There’s Something About Harry

By Patrick J. Buchanan

About the appointment by Gov. Rod Blagojevich of Roland Burris to the U.S. Senate, somebody big is lying, big-time. It is either the governor or Senate Majority Leader Harry Reid.

Last week, Reid declared that he would not permit Burris, the African-American elder statesman of Illinois politics, to fill Obama’s seat, or even to enter the Senate chamber, though no one had suggested Burris is other than an honorable and able public man.

Reid declared Burris “a tainted appointment,” not because of any ethical defect of his, but because of the cloud over the governor who had appointed him.

Saturday, however, the Chicago Sun-Times reported, in a story sourced to the governor’s office, that Reid personally phoned Blago on Dec. 3, six days before the scandal broke, to urge him not to name any of three high-profile candidates for the Obama seat.

On the Reid blacklist were, according to the source, Rep. Jesse Jackson Jr., Rep. Danny Davis and State Senate President Emil Jones.

What do the three have in common? All are black.

Reid reportedly urged Blagojevich to pick either state Veterans Affairs Director Tammy Duckworth or Attorney General Lisa Madigan.

What do these women have in common? Neither is black.

As Prince Riley, a senior consultant to Burris, told Politico, “It’s interesting that all those who are viable are white women and the ones who are unacceptable are black men.”

It sure is, Prince — if the story is true.

Confronted by David Gregory on “Meet the Press,” Reid called Blago a liar and said he thinks Jackson would make a fine senator. Said Reid:

“This is part of Blagojevich’s cloud. He’s making all this up. I had a conversation with him. I don’t remember what was in the conversation, other than the generalities that I just talked about. I didn’t tell him who not to appoint. He’s making all this up …”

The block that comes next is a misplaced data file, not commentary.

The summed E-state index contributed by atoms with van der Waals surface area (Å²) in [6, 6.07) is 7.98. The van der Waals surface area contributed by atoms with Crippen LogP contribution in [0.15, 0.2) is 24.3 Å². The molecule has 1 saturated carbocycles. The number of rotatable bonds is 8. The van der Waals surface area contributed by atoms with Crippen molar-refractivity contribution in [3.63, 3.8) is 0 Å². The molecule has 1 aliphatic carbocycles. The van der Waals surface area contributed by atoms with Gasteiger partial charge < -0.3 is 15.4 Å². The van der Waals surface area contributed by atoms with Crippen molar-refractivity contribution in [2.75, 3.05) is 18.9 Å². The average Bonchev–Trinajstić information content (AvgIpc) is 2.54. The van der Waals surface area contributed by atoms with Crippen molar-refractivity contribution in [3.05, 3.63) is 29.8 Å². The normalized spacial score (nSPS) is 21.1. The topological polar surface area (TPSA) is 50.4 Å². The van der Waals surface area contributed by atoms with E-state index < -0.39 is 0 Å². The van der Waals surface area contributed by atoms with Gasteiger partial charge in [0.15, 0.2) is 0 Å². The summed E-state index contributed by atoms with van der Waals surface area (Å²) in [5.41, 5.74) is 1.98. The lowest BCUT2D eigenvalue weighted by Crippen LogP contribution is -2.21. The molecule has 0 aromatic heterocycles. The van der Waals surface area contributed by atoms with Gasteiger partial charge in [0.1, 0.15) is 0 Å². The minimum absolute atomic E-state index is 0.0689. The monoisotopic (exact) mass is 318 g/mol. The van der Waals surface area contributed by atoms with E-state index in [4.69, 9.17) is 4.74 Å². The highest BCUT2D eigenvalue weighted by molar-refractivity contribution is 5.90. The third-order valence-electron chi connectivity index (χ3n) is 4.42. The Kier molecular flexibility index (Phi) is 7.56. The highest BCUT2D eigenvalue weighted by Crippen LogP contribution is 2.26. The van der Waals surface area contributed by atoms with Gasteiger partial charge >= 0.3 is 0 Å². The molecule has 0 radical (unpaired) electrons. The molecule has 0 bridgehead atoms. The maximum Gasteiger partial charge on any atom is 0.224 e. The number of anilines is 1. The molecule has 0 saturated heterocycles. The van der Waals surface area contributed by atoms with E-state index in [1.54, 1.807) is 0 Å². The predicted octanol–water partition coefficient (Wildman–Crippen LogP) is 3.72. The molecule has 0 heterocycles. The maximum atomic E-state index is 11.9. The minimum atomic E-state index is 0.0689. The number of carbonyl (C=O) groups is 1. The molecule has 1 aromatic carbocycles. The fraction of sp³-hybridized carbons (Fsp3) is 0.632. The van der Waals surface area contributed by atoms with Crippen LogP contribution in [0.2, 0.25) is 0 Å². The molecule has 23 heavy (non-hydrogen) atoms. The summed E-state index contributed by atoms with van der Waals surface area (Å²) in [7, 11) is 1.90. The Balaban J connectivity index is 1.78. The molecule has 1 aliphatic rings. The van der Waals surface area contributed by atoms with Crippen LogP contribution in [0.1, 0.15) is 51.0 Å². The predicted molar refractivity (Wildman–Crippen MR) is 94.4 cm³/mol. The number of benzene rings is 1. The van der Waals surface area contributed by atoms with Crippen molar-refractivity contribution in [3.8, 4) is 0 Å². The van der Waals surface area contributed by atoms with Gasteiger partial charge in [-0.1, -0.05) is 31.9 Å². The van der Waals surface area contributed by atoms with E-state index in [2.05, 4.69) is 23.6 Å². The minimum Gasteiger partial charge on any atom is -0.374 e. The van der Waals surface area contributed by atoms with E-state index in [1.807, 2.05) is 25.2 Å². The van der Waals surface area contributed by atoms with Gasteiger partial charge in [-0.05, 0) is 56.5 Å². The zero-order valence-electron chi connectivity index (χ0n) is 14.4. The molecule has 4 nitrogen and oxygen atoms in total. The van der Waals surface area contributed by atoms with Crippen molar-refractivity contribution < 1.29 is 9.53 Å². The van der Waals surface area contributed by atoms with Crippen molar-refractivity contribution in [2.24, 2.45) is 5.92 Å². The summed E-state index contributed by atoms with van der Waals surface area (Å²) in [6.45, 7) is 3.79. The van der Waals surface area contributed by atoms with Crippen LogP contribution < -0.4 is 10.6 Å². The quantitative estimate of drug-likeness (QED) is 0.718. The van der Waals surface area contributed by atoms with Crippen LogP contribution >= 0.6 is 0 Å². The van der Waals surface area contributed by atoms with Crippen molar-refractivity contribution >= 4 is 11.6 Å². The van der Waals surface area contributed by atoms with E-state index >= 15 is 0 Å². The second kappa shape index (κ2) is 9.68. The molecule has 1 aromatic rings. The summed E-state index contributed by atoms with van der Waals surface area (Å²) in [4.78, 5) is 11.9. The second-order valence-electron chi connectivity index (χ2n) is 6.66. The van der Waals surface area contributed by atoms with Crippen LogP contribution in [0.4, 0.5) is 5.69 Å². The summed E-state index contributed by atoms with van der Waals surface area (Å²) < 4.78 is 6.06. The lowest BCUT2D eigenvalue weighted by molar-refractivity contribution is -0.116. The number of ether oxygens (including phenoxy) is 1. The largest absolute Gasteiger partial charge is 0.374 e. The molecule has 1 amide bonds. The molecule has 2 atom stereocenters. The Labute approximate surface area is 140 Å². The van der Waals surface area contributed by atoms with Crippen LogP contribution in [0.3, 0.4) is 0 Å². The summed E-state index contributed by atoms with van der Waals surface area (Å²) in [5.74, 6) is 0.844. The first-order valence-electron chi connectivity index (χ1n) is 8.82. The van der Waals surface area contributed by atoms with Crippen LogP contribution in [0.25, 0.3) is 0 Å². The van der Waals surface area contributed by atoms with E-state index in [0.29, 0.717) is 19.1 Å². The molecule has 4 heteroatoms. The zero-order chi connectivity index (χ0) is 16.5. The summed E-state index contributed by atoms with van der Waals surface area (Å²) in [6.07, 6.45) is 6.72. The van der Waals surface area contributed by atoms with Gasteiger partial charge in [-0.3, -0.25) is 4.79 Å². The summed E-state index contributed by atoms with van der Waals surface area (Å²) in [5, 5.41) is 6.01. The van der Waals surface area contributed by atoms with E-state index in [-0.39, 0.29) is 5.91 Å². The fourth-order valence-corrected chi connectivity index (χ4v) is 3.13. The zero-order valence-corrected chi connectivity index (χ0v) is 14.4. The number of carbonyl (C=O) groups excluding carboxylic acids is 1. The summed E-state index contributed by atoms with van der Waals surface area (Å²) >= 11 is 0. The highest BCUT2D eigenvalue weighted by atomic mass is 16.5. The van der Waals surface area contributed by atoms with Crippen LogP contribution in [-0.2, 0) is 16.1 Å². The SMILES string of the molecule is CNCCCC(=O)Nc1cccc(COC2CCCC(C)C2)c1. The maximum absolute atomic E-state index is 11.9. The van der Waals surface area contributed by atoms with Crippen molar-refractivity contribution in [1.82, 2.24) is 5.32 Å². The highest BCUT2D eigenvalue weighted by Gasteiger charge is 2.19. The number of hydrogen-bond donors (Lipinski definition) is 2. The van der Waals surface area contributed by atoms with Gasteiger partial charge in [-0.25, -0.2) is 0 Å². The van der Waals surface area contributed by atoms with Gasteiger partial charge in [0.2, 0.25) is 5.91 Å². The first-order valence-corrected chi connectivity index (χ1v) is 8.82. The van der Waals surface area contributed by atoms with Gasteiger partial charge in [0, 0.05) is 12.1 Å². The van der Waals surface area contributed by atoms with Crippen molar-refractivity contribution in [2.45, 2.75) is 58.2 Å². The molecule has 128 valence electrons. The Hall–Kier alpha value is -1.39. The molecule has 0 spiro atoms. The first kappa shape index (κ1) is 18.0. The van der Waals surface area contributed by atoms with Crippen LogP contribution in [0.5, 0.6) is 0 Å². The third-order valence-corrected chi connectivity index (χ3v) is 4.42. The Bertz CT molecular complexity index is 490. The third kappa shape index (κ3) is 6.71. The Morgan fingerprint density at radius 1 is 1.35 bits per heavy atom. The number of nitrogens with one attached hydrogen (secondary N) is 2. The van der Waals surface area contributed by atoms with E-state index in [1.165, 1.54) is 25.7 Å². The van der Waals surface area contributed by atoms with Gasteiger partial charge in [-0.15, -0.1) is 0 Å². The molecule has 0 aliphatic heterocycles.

However, this brings us back to the contents of a conversation Obama’s chief of staff Rahm Emanuel reportedly had with Blago, also before U.S. Attorney Pat Fitzgerald busted the governor for allegedly hawking Obama’s seat to the highest bidder.

Valerie Jarrett, Barack’s confidante, had by then withdrawn.

Rahm reportedly told Blago he should choose from one of three names: Duckworth, state Comptroller Dan Hynes and U.S. Rep. Jan Schakowsky. Rahm then reportedly called back to add Lisa Madigan.

All four are white. Conspicuously missing from Rahm’s list were all four black candidates: Jackson, Davis, Jones and Burris.

Are Blago or his people all lying? The truth is on Fitzgerald’s tapes.

As Gregory pressed Reid, whose re-election in 2010 in Nevada is no sure thing, the majority leader suggested his feet were not so set in concrete and he may be open to a deal with Burris:

“I’m an old trial lawyer. There’s always room to negotiate.”

The deal being talked about is that Reid may let Burris take the seat if he agrees not to run in 2010. For the fear Democrats have is that no black male in Illinois can for sure hold Barack’s seat.

Now, if any such deal is what Reid has in mind, one hopes Burris will slap it away. He has as much right to be in the Senate as Harry Reid does. And for Burris to enter that body as a professed lame-duck would mean that not only would he be last in seniority, he will have neutered himself.

Reporters need to get to the bottom of this. Did Reid and Rahm convey to Blagojevich that Jackson, Davis, Jones and Burris were all unacceptable? Or is the governor’s office putting out malicious lies against Rahm and Reid? Again, the truth is on the tapes. And the ball is in Blago’s court, as Reid has all but openly called him a liar.

Incidentally, can one imagine the firestorm if Mitch McConnell, GOP leader, was reported to have called members of the Republican National Committee and told them all the candidates for party chair were acceptable, except for Ken Blackwell of Ohio and Michael Steele of Maryland, the two African-Americans?

McConnell would suffer the fate of Trent Lott, the GOP leader who in 2002 had to resign his post over a toast to 100-year-old Strom Thurmond. Lott observed that Strom had run for president on the Dixiecrat ticket in 1948, that Mississippi had voted for him and that, had Strom been elected, we might not have all these problems.

Lott was maliciously accused of endorsing the segregationist stand Strom had run on, 54 years before, though Lott never voted for segregation, and Strom’s voting record had been consistent for decades with that of other Southern conservatives.

Al Gore, whose father, Sen. Albert Gore Sr., stood beside Strom and voted against the Civil Rights Act of 1964, called Lott’s remarks racist and urged his censure by the Senate.

Let us see if the media, and his colleagues, are as tough on Reid as they were on Lott.